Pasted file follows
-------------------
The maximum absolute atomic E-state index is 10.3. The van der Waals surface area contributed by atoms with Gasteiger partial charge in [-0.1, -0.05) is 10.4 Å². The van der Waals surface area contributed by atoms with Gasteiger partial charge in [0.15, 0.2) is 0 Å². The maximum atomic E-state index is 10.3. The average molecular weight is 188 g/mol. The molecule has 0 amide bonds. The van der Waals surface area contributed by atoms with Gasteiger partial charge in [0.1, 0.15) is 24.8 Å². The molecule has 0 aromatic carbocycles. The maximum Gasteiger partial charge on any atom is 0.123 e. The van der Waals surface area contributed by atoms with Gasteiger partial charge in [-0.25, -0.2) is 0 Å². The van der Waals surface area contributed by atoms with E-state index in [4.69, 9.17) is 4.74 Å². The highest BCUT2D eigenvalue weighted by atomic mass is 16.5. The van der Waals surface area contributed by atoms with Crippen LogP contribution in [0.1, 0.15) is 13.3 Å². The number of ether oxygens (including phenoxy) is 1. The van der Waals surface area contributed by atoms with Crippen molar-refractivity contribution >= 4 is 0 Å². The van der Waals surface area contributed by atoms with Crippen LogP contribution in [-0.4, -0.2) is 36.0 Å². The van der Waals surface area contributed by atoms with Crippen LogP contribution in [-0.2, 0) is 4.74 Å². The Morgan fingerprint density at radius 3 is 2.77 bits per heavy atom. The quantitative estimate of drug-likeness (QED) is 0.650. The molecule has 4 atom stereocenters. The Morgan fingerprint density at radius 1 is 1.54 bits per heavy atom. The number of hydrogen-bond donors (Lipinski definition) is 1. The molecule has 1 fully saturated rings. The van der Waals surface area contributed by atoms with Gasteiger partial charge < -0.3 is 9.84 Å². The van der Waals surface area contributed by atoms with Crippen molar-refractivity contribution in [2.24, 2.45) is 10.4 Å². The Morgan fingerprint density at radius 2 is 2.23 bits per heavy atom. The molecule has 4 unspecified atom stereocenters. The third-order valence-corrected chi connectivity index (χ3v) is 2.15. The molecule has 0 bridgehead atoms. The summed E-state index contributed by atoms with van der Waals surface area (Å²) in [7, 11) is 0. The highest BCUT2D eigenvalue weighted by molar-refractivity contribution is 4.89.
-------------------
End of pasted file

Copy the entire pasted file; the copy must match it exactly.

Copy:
The maximum absolute atomic E-state index is 10.3. The van der Waals surface area contributed by atoms with Gasteiger partial charge in [-0.1, -0.05) is 10.4 Å². The van der Waals surface area contributed by atoms with Gasteiger partial charge in [0.15, 0.2) is 0 Å². The maximum atomic E-state index is 10.3. The average molecular weight is 188 g/mol. The molecule has 0 amide bonds. The van der Waals surface area contributed by atoms with Gasteiger partial charge in [0.1, 0.15) is 24.8 Å². The molecule has 0 aromatic carbocycles. The maximum Gasteiger partial charge on any atom is 0.123 e. The van der Waals surface area contributed by atoms with Gasteiger partial charge in [-0.25, -0.2) is 0 Å². The van der Waals surface area contributed by atoms with E-state index in [4.69, 9.17) is 4.74 Å². The highest BCUT2D eigenvalue weighted by atomic mass is 16.5. The van der Waals surface area contributed by atoms with Crippen LogP contribution in [0.1, 0.15) is 13.3 Å². The number of ether oxygens (including phenoxy) is 1. The van der Waals surface area contributed by atoms with Crippen molar-refractivity contribution >= 4 is 0 Å². The van der Waals surface area contributed by atoms with Crippen LogP contribution in [-0.4, -0.2) is 36.0 Å². The van der Waals surface area contributed by atoms with Crippen LogP contribution in [-0.2, 0) is 4.74 Å². The Morgan fingerprint density at radius 3 is 2.77 bits per heavy atom. The quantitative estimate of drug-likeness (QED) is 0.650. The molecule has 4 atom stereocenters. The Morgan fingerprint density at radius 1 is 1.54 bits per heavy atom. The number of hydrogen-bond donors (Lipinski definition) is 1. The molecule has 1 fully saturated rings. The van der Waals surface area contributed by atoms with Gasteiger partial charge < -0.3 is 9.84 Å². The van der Waals surface area contributed by atoms with Crippen molar-refractivity contribution in [2.24, 2.45) is 10.4 Å². The Morgan fingerprint density at radius 2 is 2.23 bits per heavy atom. The molecule has 4 unspecified atom stereocenters. The third-order valence-corrected chi connectivity index (χ3v) is 2.15. The molecule has 0 bridgehead atoms. The summed E-state index contributed by atoms with van der Waals surface area (Å²) in [7, 11) is 0. The highest BCUT2D eigenvalue weighted by molar-refractivity contribution is 4.89.